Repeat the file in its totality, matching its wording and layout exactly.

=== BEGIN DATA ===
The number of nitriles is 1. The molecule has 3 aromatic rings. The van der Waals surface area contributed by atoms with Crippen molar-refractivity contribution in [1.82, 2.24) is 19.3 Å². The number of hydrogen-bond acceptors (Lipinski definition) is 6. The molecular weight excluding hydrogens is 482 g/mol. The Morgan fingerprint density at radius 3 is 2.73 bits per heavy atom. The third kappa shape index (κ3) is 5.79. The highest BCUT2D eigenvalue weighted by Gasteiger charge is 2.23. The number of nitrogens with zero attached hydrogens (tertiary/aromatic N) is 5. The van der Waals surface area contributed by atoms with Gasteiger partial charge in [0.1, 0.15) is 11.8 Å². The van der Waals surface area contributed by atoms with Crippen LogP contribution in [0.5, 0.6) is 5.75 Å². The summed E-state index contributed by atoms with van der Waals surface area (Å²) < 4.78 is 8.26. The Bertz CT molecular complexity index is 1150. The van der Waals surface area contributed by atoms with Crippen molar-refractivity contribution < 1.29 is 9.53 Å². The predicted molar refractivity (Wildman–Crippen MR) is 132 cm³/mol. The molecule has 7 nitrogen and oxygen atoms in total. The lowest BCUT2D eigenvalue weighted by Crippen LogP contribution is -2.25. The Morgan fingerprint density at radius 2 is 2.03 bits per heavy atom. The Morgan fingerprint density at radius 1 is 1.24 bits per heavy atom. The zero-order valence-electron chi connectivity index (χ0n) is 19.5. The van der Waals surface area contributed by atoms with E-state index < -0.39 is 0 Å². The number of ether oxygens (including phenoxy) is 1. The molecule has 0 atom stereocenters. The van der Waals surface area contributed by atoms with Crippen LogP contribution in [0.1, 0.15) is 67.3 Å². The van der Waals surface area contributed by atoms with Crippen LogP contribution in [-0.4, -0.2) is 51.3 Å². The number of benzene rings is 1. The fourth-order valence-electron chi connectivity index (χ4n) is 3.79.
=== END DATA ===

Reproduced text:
The number of nitriles is 1. The molecule has 3 aromatic rings. The van der Waals surface area contributed by atoms with Crippen molar-refractivity contribution in [1.82, 2.24) is 19.3 Å². The number of hydrogen-bond acceptors (Lipinski definition) is 6. The molecular weight excluding hydrogens is 482 g/mol. The Morgan fingerprint density at radius 3 is 2.73 bits per heavy atom. The third kappa shape index (κ3) is 5.79. The highest BCUT2D eigenvalue weighted by Gasteiger charge is 2.23. The number of nitrogens with zero attached hydrogens (tertiary/aromatic N) is 5. The van der Waals surface area contributed by atoms with Gasteiger partial charge in [0.1, 0.15) is 11.8 Å². The van der Waals surface area contributed by atoms with Crippen LogP contribution in [0.5, 0.6) is 5.75 Å². The summed E-state index contributed by atoms with van der Waals surface area (Å²) < 4.78 is 8.26. The Bertz CT molecular complexity index is 1150. The van der Waals surface area contributed by atoms with Crippen molar-refractivity contribution < 1.29 is 9.53 Å². The predicted molar refractivity (Wildman–Crippen MR) is 132 cm³/mol. The molecule has 7 nitrogen and oxygen atoms in total. The lowest BCUT2D eigenvalue weighted by Crippen LogP contribution is -2.25. The Morgan fingerprint density at radius 2 is 2.03 bits per heavy atom. The Morgan fingerprint density at radius 1 is 1.24 bits per heavy atom. The zero-order valence-electron chi connectivity index (χ0n) is 19.5. The van der Waals surface area contributed by atoms with E-state index < -0.39 is 0 Å². The number of ether oxygens (including phenoxy) is 1. The molecule has 0 atom stereocenters. The van der Waals surface area contributed by atoms with Crippen LogP contribution in [0.1, 0.15) is 67.3 Å². The van der Waals surface area contributed by atoms with Crippen LogP contribution in [-0.4, -0.2) is 51.3 Å². The number of benzene rings is 1. The fourth-order valence-electron chi connectivity index (χ4n) is 3.79.